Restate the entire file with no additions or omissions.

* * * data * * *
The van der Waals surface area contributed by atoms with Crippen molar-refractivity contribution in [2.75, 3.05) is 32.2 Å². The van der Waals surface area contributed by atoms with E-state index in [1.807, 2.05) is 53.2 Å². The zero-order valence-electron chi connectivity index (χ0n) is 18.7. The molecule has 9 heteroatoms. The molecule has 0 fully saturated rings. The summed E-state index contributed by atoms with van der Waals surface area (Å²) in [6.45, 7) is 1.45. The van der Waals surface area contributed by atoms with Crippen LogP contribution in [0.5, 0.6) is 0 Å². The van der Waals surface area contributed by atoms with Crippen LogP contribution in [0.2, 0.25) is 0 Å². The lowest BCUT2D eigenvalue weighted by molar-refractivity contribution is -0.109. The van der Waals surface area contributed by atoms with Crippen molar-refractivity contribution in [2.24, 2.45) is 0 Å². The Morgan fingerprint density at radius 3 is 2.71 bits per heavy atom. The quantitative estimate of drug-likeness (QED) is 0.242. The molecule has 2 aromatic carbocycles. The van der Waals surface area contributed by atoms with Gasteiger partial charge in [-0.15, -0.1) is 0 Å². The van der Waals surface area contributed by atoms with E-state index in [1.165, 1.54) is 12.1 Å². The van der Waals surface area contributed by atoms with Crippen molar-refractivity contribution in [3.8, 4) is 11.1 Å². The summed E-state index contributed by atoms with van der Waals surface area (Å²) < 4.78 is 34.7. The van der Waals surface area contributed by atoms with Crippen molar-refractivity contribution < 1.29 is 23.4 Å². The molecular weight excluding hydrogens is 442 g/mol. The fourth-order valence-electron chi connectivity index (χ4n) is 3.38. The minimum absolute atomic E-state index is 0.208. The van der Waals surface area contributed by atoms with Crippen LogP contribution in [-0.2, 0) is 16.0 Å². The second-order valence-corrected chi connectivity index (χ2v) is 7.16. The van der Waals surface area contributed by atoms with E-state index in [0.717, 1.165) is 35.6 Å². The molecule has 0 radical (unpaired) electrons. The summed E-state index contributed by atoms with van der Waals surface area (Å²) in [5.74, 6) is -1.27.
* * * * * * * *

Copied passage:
The van der Waals surface area contributed by atoms with Crippen molar-refractivity contribution in [2.75, 3.05) is 32.2 Å². The van der Waals surface area contributed by atoms with E-state index in [1.807, 2.05) is 53.2 Å². The zero-order valence-electron chi connectivity index (χ0n) is 18.7. The molecule has 9 heteroatoms. The molecule has 0 fully saturated rings. The summed E-state index contributed by atoms with van der Waals surface area (Å²) in [6.45, 7) is 1.45. The van der Waals surface area contributed by atoms with Crippen LogP contribution in [0.5, 0.6) is 0 Å². The van der Waals surface area contributed by atoms with Crippen LogP contribution in [0.2, 0.25) is 0 Å². The lowest BCUT2D eigenvalue weighted by molar-refractivity contribution is -0.109. The van der Waals surface area contributed by atoms with Crippen molar-refractivity contribution in [2.24, 2.45) is 0 Å². The Morgan fingerprint density at radius 3 is 2.71 bits per heavy atom. The quantitative estimate of drug-likeness (QED) is 0.242. The molecule has 2 aromatic carbocycles. The van der Waals surface area contributed by atoms with Gasteiger partial charge in [-0.15, -0.1) is 0 Å². The van der Waals surface area contributed by atoms with E-state index in [1.165, 1.54) is 12.1 Å². The van der Waals surface area contributed by atoms with Crippen molar-refractivity contribution in [3.8, 4) is 11.1 Å². The summed E-state index contributed by atoms with van der Waals surface area (Å²) < 4.78 is 34.7. The van der Waals surface area contributed by atoms with Crippen molar-refractivity contribution < 1.29 is 23.4 Å². The molecular weight excluding hydrogens is 442 g/mol. The fourth-order valence-electron chi connectivity index (χ4n) is 3.38. The minimum absolute atomic E-state index is 0.208. The van der Waals surface area contributed by atoms with Crippen LogP contribution in [-0.2, 0) is 16.0 Å². The second-order valence-corrected chi connectivity index (χ2v) is 7.16. The van der Waals surface area contributed by atoms with E-state index in [0.717, 1.165) is 35.6 Å². The molecule has 0 radical (unpaired) electrons. The summed E-state index contributed by atoms with van der Waals surface area (Å²) in [5.74, 6) is -1.27.